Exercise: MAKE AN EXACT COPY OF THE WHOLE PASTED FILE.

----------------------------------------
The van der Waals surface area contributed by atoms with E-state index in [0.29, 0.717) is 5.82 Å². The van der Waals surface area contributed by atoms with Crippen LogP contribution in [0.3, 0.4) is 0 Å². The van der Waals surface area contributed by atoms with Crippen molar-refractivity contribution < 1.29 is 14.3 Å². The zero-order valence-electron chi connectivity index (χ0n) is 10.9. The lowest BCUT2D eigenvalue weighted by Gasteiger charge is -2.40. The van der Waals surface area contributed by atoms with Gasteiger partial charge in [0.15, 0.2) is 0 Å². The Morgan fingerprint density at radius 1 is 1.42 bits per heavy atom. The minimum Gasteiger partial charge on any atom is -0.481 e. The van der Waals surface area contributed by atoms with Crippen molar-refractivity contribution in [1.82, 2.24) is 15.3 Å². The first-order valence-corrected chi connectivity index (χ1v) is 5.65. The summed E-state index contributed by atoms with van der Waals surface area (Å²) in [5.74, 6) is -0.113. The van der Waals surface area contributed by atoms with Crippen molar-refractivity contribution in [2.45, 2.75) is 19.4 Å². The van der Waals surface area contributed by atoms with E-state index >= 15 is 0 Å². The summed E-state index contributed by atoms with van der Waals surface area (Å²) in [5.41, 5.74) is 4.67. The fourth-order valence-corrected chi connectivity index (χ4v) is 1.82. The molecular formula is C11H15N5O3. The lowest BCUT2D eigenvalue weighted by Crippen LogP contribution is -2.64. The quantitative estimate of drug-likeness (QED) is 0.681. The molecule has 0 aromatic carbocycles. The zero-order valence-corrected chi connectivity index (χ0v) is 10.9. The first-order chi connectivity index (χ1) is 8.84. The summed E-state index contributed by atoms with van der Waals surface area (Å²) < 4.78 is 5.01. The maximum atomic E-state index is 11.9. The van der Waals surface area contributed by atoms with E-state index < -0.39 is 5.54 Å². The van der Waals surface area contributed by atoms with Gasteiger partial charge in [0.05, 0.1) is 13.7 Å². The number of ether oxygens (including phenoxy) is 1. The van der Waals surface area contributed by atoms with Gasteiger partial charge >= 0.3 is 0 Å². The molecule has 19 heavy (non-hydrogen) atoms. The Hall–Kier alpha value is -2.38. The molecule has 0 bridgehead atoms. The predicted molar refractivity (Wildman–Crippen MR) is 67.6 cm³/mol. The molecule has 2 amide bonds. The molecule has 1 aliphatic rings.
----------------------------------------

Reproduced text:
The van der Waals surface area contributed by atoms with E-state index in [0.29, 0.717) is 5.82 Å². The van der Waals surface area contributed by atoms with Crippen LogP contribution in [0.3, 0.4) is 0 Å². The van der Waals surface area contributed by atoms with Crippen molar-refractivity contribution < 1.29 is 14.3 Å². The zero-order valence-electron chi connectivity index (χ0n) is 10.9. The lowest BCUT2D eigenvalue weighted by Gasteiger charge is -2.40. The van der Waals surface area contributed by atoms with Gasteiger partial charge in [0.15, 0.2) is 0 Å². The Morgan fingerprint density at radius 1 is 1.42 bits per heavy atom. The minimum Gasteiger partial charge on any atom is -0.481 e. The van der Waals surface area contributed by atoms with Crippen molar-refractivity contribution in [1.82, 2.24) is 15.3 Å². The first-order valence-corrected chi connectivity index (χ1v) is 5.65. The summed E-state index contributed by atoms with van der Waals surface area (Å²) in [5.74, 6) is -0.113. The van der Waals surface area contributed by atoms with Crippen molar-refractivity contribution in [2.45, 2.75) is 19.4 Å². The van der Waals surface area contributed by atoms with E-state index >= 15 is 0 Å². The summed E-state index contributed by atoms with van der Waals surface area (Å²) in [5.41, 5.74) is 4.67. The fourth-order valence-corrected chi connectivity index (χ4v) is 1.82. The molecular formula is C11H15N5O3. The lowest BCUT2D eigenvalue weighted by Crippen LogP contribution is -2.64. The quantitative estimate of drug-likeness (QED) is 0.681. The molecule has 0 aromatic carbocycles. The zero-order valence-corrected chi connectivity index (χ0v) is 10.9. The first-order chi connectivity index (χ1) is 8.84. The summed E-state index contributed by atoms with van der Waals surface area (Å²) < 4.78 is 5.01. The maximum atomic E-state index is 11.9. The van der Waals surface area contributed by atoms with E-state index < -0.39 is 5.54 Å². The van der Waals surface area contributed by atoms with Gasteiger partial charge in [0.05, 0.1) is 13.7 Å². The number of ether oxygens (including phenoxy) is 1. The van der Waals surface area contributed by atoms with Gasteiger partial charge >= 0.3 is 0 Å². The molecule has 19 heavy (non-hydrogen) atoms. The Hall–Kier alpha value is -2.38. The molecule has 0 bridgehead atoms. The predicted molar refractivity (Wildman–Crippen MR) is 67.6 cm³/mol. The molecule has 2 amide bonds. The molecule has 1 aliphatic rings.